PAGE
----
Found this little gem from 2014 when my daughter was in junior high. She will be graduating high school in 2 months and going to UC Santa Barbara in the fall. I am happy to report that my little sweet potato survived all my “judgments” and even came to realize that the ol’ Mom-moo is surprisingly perceptive. In fact, I would even say that we’re quite the pals now. As the baby of the family who just turned 18, I finally got to announce: “I did it! I raised likable, contributing, compassionate adults!” I better reserve judgment though – there’s plenty of time to still go off the rails…
Momservation: A teenager giving life tips to an adult is like the creator of Sponge Bob Square Pants giving Michelangelo advice on painting the Sistine Chapel.
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We have hit a new phase of raising teenagers (they appear to be coming weekly these days).
I continue to be not amused.
Especially since my thirteen year-old daughter has deemed me “Judgmental.”
Yes, a child from the selfie generation that has taken narcissism to unexplored depths; from a demographic whose sole purpose of middle school is to critique everything everyone does and spread gossip about it; from a peer group who cannot make a decision without first consulting everyone in a group chat…has called me judgmental.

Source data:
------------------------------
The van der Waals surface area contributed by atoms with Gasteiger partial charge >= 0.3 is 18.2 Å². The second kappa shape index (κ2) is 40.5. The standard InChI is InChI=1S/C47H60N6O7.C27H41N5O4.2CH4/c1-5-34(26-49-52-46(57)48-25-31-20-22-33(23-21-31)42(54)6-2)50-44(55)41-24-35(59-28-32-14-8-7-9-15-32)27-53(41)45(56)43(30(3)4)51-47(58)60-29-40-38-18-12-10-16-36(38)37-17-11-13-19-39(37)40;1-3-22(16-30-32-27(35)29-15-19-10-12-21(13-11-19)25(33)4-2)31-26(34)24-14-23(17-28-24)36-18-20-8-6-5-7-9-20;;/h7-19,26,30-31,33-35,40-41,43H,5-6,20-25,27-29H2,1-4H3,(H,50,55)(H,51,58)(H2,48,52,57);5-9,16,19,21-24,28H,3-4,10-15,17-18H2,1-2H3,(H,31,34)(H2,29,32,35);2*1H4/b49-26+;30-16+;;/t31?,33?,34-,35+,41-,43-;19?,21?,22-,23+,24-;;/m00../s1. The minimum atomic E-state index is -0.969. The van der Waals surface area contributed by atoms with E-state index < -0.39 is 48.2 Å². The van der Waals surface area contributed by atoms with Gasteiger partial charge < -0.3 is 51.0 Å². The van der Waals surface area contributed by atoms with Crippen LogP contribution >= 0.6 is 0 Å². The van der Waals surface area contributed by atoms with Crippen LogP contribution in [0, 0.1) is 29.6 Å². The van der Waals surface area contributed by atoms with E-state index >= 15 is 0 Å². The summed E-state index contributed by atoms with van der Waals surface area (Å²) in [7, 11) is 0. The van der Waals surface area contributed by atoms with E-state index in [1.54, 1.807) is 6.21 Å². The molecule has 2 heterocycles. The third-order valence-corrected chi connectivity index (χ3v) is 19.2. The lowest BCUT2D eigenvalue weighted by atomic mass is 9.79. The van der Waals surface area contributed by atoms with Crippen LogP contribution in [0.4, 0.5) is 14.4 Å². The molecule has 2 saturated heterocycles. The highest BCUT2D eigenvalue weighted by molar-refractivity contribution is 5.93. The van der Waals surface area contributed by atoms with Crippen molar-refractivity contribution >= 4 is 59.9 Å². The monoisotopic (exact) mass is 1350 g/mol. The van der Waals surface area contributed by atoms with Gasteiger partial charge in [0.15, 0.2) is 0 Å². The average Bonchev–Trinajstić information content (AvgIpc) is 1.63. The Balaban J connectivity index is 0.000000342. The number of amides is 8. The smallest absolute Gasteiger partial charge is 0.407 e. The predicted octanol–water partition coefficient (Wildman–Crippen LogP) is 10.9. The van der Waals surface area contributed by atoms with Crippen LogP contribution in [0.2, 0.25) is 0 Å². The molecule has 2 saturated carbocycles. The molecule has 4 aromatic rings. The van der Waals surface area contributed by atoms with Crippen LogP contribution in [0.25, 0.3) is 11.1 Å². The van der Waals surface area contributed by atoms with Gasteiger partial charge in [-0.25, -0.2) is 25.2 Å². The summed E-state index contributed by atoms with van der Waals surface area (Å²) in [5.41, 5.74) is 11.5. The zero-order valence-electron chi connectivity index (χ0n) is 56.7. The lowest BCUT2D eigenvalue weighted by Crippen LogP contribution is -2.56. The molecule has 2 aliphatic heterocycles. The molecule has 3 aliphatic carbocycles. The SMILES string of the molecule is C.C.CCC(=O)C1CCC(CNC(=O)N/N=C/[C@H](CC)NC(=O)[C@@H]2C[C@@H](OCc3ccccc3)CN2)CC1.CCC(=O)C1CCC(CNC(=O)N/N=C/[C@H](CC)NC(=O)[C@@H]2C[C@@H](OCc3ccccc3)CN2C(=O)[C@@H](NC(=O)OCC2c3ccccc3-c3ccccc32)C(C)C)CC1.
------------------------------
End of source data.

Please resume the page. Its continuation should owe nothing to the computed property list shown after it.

Me, the person who constantly reminds her children (and friends) that you can’t assume to know what it’s like to walk in someone else’s shoes so go easy; Me, the person who refuses to call someone a bad kid—they are “works in progress” or “currently making bad decisions;” Me, the person who is trying to model acceptance, bipartisanship, tolerance, and compassion in order to raise decent human beings…was called judgmental by her teenager.
The irony is so on point here.
When I ask to see my daughter’s Instagram account (as every parent should be doing) to make sure everything’s looking appropriate she says, “Why? So you can make all your little judgments?”
And I say, “They’re not judgments. They’re observations. Give me your phone.”
When I pick her up from middle school and I mention anything I notice like: “Wow. That guy’s really flirty. Does he always hang on every pretty girl he sees?”
I get: “God, Mom! You’re so judgmental! This is why I don’t like you picking me up from school!”
When I see my daughter wearing an outfit that is borderline dress code violation and I raise an eyebrow in concern, before I can voice an opinion she’ll say, “There’s that look of judgment.”
And I’ll say, “No, that’s my look of go put a tank top on underneath that shirt.”
So we agree to disagree. What she calls judgmental, I call good parenting. What she sees as annoying…is the person who allows her to have a smart phone. So I guess the new word she’s going to need to learn (the accurate definition of) is: Acceptance.
I’m not backing down on raising good kids, so get over it my little sweet potato.
Hang in there and stay the course: it’s not your place to be your teenagers best friend. They have “Friends” a plenty and mentors too few.